Body image and social stigmas surrounding gender identity and sexual orientation can be issues in female sports. Of course this is true of male sports as well. With regards to females, disordered eating and overexercising are becoming increasingly common and at younger ages than ever before. Females, of all ages, are bombarded with images of the ideal female leaving young players feeling subject to the same social pressures as older athletes. While disorder eating and over-exercising often require expert intervention, you can play a role as a coach. Be aware of behaviours like compulsive exercising (extra runs despite hard workouts), obsessive interest in nutrition and calories, hypercritical and perfectionist tendencies, and regular reference to weight, size or fat, all of which may be helpful signs of a larger issue. If it becomes a concern, parental involvement is absolutely necessary. In order to avoid these things, creating safe environment and small changes in language can be all that is needed! Gender identity and sexual orientation are extremely difficult to navigate. Once again, ensuring a safe, accepting space for everyone involved is a huge comfort to all players regardless of gender, sex, religion and/or race. Your own behaviour may be all that players need.

    In conclusion, males and females may participate in sport differently and may require a different approach from their coaches, but overall, are engaging in sport because it is fun! It is important to keep in mind that these differences exist, but that doesn’t mean they should be perpetuated! Being aware of the differences is helpful, but focusing on them can create more problems than solutions. Creating competitive and cooperative opportunities for all players is important. All in all, we want to provide equitable athletic opportunities and experiences for everyone involved!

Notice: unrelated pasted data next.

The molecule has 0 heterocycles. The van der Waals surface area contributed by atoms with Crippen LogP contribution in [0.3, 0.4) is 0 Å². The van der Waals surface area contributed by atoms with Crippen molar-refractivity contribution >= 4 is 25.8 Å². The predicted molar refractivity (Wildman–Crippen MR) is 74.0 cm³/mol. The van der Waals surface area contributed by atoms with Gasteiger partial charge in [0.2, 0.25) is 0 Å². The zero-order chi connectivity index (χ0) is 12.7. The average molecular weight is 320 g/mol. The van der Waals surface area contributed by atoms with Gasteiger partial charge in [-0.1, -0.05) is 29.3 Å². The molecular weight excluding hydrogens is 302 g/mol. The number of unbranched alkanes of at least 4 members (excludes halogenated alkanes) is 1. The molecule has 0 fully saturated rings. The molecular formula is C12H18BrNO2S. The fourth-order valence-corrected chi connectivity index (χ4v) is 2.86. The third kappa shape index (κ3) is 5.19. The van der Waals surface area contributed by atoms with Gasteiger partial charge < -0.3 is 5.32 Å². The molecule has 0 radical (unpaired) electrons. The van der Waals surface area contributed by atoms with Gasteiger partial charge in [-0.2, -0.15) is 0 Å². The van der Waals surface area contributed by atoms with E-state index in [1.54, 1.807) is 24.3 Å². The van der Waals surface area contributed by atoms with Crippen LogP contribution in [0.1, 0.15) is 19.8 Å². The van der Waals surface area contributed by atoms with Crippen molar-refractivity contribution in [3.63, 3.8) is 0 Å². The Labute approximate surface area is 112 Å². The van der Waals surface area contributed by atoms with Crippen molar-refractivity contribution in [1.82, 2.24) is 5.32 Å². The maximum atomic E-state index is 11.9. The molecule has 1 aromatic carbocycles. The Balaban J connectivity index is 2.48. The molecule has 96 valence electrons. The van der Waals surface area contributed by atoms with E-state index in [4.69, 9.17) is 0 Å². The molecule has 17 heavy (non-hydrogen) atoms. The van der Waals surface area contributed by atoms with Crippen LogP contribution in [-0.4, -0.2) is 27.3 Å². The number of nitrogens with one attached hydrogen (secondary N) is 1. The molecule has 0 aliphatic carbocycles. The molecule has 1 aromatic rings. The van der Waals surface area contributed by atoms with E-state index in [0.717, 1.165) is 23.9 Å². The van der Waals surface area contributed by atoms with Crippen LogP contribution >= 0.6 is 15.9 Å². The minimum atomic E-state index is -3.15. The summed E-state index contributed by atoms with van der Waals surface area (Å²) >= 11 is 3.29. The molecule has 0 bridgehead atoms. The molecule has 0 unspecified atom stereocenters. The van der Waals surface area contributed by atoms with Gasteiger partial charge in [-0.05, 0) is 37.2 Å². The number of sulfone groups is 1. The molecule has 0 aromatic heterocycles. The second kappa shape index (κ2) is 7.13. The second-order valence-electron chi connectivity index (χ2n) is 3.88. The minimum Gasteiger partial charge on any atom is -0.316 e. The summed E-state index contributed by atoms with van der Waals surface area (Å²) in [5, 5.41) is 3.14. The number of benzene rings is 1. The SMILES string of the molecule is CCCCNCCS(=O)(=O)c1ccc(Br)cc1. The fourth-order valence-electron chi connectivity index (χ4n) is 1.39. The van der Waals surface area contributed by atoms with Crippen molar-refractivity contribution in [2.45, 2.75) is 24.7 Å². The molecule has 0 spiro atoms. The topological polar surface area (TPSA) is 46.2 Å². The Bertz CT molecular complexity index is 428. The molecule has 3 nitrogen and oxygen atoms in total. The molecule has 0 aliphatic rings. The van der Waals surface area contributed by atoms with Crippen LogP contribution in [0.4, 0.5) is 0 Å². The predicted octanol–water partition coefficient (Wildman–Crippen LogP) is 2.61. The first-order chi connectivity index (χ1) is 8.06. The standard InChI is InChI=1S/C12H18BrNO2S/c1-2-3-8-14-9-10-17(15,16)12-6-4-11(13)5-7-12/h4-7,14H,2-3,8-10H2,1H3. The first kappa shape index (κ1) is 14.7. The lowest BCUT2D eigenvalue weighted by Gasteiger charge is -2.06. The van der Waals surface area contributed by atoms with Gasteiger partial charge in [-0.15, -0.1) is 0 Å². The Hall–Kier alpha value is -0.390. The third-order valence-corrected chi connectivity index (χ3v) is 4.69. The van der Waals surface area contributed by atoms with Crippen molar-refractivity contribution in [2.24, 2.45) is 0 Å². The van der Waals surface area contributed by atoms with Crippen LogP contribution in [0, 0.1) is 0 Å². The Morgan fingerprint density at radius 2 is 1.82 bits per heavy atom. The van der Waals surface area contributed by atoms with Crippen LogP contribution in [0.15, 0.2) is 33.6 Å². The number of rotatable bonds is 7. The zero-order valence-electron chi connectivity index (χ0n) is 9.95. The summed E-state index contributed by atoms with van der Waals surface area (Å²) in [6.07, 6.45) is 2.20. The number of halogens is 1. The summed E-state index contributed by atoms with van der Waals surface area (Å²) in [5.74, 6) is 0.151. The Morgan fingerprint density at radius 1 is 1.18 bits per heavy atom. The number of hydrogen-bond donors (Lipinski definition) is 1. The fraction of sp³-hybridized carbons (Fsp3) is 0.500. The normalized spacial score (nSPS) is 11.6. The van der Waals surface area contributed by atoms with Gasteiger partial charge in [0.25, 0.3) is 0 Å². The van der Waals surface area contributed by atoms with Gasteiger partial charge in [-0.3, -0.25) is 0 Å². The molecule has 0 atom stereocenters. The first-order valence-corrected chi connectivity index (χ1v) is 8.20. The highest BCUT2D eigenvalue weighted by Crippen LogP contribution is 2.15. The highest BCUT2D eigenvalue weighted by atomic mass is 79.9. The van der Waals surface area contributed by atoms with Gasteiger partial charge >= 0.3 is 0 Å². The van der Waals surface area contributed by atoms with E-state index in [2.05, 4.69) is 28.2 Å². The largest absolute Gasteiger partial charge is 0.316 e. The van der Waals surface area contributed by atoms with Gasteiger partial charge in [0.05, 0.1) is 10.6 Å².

*Fun Fact: A Women’s Sports Foundations Survey of female executives at Fortune 500 companies found that 80% self-identified as “tomboys” in their youth.

    If this topic is of interest to you, there are lots of resources out there! Here are the ones I used:

    • Coaching Girls’ Basketball–Sandy L. SImpson
    • Canadian Journal for Women in Coaching– http://ift.tt/1BMShXU
    • Lost in the Sticks: Coaching Girls is Different than Coaching Boys–Inside Lacrosse – http://ift.tt/1BMShXW


    Let us know your thoughts below!

    Source: Steve Nash Youth Basketball Blog http://ift.tt/1tgh4AX